Many voices have claimed that the statisticians lost the election because their predictions were so off the mark. But what if statisticians in fact helped win the election—but only those who were using the new method? It is an irony of history that Trump, who often grumbled about scientific research, used a highly scientific approach in his campaign.

Another big winner is Cambridge Analytica. Its board member Steve Bannon, former executive chair of the right-wing online newspaper Breitbart News, has been appointed as Donald Trump’s senior counselor and chief strategist. Whilst Cambridge Analytica is not willing to comment on alleged ongoing talks with UK Prime Minister Theresa May, Alexander Nix claims that he is building up his client base worldwide, and that he has received inquiries from Switzerland, Germany, and Australia. His company is currently touring European conferences showcasing their success in the United States. This year three core countries of the EU are facing elections with resurgent populist parties: France, Holland and Germany. The electoral successes come at an opportune time, as the company is readying for a push into commercial advertising.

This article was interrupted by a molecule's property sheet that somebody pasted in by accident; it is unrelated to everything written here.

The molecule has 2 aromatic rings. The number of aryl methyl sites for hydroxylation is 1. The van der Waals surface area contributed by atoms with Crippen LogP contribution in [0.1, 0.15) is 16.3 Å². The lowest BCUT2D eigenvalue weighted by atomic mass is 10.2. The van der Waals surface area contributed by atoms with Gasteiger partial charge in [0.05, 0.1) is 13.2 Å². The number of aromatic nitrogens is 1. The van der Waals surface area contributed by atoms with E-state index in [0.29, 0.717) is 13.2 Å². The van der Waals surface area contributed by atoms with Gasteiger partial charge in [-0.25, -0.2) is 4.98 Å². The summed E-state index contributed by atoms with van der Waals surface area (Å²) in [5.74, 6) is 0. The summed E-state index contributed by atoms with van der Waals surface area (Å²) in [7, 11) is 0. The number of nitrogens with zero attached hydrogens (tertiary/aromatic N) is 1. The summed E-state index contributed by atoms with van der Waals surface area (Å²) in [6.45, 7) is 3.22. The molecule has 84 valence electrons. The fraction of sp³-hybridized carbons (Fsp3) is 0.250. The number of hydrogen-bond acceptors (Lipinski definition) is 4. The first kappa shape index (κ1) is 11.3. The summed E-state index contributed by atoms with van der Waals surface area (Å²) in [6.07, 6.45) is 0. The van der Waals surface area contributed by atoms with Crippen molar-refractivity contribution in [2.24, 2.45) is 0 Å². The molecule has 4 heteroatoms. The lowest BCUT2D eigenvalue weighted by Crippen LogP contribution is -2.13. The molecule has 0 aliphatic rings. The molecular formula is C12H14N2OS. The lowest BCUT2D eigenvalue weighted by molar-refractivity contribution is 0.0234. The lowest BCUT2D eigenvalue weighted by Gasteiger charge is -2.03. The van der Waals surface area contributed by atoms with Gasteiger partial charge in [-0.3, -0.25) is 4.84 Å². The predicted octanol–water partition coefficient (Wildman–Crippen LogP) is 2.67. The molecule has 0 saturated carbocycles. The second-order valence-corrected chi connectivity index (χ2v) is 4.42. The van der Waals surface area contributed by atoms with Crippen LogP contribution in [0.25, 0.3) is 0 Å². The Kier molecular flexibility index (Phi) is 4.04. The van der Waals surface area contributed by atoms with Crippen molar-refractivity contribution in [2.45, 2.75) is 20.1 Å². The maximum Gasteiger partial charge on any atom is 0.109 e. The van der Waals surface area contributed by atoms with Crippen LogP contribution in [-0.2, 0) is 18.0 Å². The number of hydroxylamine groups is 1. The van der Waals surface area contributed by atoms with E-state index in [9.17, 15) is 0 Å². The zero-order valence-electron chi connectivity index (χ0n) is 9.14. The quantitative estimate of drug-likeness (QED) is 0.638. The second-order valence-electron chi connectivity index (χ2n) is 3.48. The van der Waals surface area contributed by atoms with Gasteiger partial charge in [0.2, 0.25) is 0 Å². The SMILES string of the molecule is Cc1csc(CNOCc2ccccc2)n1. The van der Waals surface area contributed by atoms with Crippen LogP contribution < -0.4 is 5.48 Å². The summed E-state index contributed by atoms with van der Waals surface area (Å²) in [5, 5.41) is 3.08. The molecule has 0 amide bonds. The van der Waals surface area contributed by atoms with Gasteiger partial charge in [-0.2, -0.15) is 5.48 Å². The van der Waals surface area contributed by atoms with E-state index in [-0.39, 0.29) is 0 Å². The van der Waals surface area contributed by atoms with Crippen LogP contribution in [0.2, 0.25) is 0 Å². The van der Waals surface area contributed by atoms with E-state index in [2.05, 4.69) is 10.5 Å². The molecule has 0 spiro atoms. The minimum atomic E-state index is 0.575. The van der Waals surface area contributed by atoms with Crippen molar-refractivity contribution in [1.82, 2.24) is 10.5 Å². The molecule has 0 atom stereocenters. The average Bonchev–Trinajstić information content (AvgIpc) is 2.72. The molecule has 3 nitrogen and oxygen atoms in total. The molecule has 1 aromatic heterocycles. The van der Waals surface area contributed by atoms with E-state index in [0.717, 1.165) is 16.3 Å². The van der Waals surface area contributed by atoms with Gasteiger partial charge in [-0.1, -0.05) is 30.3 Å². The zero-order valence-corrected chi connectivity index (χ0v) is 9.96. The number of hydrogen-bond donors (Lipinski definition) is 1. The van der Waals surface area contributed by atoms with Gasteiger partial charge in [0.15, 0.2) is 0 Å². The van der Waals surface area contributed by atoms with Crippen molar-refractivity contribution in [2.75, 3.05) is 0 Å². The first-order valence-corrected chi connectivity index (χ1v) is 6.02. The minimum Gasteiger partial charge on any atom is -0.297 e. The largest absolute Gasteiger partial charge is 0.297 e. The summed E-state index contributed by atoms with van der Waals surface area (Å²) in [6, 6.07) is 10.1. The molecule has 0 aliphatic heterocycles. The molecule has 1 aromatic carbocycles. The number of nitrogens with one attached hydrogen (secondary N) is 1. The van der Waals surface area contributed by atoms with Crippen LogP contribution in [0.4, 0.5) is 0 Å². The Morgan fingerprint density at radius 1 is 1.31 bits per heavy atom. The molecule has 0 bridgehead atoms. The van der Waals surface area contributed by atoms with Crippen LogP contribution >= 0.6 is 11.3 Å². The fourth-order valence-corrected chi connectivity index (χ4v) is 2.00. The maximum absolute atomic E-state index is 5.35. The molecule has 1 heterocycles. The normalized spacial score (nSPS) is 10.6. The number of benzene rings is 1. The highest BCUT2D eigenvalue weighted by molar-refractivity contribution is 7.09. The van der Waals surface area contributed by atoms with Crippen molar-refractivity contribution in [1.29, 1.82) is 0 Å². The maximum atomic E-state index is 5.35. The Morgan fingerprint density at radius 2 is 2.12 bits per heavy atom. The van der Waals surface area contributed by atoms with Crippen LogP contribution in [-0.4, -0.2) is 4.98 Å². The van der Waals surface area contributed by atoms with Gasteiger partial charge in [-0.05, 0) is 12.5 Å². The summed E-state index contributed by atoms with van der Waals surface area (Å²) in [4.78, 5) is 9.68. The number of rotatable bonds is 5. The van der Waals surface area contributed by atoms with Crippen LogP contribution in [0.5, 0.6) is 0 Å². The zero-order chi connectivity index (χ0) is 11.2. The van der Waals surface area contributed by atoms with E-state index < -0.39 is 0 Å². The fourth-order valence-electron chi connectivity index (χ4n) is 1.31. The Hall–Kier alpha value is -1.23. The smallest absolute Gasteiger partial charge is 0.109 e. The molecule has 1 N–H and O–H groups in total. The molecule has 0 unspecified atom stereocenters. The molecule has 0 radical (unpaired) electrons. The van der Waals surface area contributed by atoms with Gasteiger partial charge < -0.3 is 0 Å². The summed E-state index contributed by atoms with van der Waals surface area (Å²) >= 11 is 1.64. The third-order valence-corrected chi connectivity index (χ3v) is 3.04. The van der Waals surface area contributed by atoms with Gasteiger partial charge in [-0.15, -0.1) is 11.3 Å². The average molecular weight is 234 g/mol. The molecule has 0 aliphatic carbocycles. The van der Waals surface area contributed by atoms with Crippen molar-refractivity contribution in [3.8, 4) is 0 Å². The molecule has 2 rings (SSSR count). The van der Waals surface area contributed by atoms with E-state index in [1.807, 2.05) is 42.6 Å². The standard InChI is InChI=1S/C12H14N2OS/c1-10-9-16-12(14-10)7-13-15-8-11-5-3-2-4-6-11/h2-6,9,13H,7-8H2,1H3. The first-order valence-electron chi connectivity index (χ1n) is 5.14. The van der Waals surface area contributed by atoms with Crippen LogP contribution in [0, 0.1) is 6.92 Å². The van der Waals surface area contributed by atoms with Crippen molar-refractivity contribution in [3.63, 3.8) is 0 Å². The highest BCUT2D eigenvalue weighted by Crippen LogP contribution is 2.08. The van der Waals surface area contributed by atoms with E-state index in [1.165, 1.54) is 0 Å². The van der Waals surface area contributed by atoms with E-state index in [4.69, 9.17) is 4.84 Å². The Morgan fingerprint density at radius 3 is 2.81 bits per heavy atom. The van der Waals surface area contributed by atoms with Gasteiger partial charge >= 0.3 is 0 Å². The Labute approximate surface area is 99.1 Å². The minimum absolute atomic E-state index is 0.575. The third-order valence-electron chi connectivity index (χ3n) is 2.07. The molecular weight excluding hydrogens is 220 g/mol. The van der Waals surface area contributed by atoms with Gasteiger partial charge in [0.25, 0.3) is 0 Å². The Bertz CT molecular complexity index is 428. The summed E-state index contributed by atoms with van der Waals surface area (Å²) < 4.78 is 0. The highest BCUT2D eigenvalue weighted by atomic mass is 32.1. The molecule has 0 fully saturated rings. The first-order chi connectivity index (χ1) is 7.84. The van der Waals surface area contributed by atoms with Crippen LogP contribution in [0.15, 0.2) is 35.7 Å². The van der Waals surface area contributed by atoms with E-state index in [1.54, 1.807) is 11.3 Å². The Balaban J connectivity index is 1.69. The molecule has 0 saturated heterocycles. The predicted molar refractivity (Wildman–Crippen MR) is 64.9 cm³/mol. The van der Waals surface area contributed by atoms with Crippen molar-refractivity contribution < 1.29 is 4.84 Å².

********

Kosinski has observed all of this from his office at Stanford. Following the US election, the university is in turmoil. Kosinski is responding to developments with the sharpest weapon available to a researcher: a scientific analysis. Together with his research colleague Sandra Matz, he has conducted a series of tests, which will soon be published. The initial results are alarming: The study shows the effectiveness of personality targeting by showing that marketers can attract up to 63 percent more clicks and up to 1,400 more conversions in real-life advertising campaigns on Facebook when matching products and marketing messages to consumers’ personality characteristics. They further demonstrate the scalability of personality targeting by showing that the majority of Facebook Pages promoting products or brands are affected by personality and that large numbers of consumers can be accurately targeted based on a single Facebook Page.